So that's where Will heads next. He opens the envelope just outside his apartment building to find a hastily written note that says "Drive away. Don't look back. It's time" and a key. Will brilliantly puts the pieces together when he notices a motorcycle parked on the street nearby. He calls David, who's just hanging out in the front seat of his car waiting for the call, apparently, and says he can't keep the gift, which is apparently David's classic Norton. Well, it's not like David is going to ride it. What if he were to drive under a ladder, run over a black cat, and then crash into a mirror? Best not to risk it. But I don't know that Will was the best choice to give it to. It's much too cool for him, not to mention fast. Maybe Will can trade it in for one of those scooters that old people use in the grocery store? David says he can "hear" the smile in Will's voice. That's Will smiling? Because the corners of his mouth aren't even turned up. I say, give the bike to Tanya! She can ride it onto another show. Will asks David what this is all about. David pauses and says he'll tell him everything tomorrow morning, except he won't because I think we all know he'll be dead by then. He tells Will which train he'll be on going into town and which station he's leaving from, saying he'll meet Will when it arrives. "I'll see you there," David says very sadly, apparently having as much knowledge of his fate as we do.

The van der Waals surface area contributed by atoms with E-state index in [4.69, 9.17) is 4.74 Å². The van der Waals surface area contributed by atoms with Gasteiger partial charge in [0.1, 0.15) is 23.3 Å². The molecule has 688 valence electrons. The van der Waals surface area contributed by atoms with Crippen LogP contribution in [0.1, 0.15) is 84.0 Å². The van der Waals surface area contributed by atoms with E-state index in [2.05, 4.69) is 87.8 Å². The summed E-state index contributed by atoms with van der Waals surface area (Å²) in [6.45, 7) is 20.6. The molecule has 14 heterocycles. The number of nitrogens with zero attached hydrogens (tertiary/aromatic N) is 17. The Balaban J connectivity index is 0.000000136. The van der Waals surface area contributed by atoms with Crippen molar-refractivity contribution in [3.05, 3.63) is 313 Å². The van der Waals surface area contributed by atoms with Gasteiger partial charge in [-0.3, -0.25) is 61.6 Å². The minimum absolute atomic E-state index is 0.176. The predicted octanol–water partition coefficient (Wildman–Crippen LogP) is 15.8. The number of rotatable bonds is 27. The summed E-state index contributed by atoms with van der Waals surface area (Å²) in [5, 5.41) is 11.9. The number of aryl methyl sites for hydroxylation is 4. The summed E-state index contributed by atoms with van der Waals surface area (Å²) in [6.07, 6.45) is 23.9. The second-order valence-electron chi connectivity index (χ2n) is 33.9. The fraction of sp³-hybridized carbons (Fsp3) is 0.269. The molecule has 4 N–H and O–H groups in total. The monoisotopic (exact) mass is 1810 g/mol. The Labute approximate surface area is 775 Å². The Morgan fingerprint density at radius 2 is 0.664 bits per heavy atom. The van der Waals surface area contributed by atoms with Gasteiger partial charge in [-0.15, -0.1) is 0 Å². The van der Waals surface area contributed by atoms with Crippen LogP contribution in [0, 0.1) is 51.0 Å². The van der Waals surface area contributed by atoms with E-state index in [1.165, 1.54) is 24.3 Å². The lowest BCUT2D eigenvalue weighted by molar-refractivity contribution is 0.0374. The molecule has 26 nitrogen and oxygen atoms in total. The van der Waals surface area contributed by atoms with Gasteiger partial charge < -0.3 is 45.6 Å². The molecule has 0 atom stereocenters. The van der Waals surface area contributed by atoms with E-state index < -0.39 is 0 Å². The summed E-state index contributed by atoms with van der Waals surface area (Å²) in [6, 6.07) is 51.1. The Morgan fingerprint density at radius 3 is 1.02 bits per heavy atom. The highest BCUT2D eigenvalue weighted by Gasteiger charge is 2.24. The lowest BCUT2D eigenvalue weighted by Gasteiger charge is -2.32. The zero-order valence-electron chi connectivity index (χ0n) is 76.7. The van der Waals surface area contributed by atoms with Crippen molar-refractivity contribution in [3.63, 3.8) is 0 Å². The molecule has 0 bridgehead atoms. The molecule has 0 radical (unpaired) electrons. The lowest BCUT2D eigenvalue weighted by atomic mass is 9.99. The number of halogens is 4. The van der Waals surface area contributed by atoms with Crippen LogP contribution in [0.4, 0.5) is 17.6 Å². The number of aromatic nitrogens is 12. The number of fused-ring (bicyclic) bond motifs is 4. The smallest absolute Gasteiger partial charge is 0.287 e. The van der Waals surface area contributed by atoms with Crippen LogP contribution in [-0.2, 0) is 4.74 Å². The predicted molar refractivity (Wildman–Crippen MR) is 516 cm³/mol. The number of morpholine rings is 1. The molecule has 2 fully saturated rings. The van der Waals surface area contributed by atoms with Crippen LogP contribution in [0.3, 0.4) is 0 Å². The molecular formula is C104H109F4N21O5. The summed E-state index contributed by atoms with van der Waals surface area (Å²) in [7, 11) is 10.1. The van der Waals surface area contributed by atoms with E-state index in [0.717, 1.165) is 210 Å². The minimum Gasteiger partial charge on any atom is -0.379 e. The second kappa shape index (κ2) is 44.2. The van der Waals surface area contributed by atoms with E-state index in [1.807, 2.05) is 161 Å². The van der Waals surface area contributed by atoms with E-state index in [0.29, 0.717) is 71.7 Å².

Sure enough, the next morning, David (or someone who looks like him from behind -- we never see his face) takes his seat on the train -- the very last seat in the very last car. The camera pans over to the train's back window, and suddenly we see another, much faster train coming towards us. No worries, though -- it's on a different track. Oh wait -- there's a switch. Oops.
Will waits at a diner for his boss, who is totally not coming, what with him being somewhere underneath one or more train cars right now. A news report flashes on the TV about the death of a "self-made billionaire" who died in his sleep last night at the age of 64. Except we know that he didn't really die in his sleep, because that's the guy who shot himself way back when this show looked like it was going somewhere. We then go back to the "breaking news story" of a devastating train crash that took the lives of multiple people. Will knows immediately who one of those fatalities is. He leaves the diner (which we see has a flag out front with a four-leaf clover on it -- CONSPIRACY!!!) and then stands in the middle of a bunch of people who are trying to walk on the sidewalk. Even his shock and grief is boring.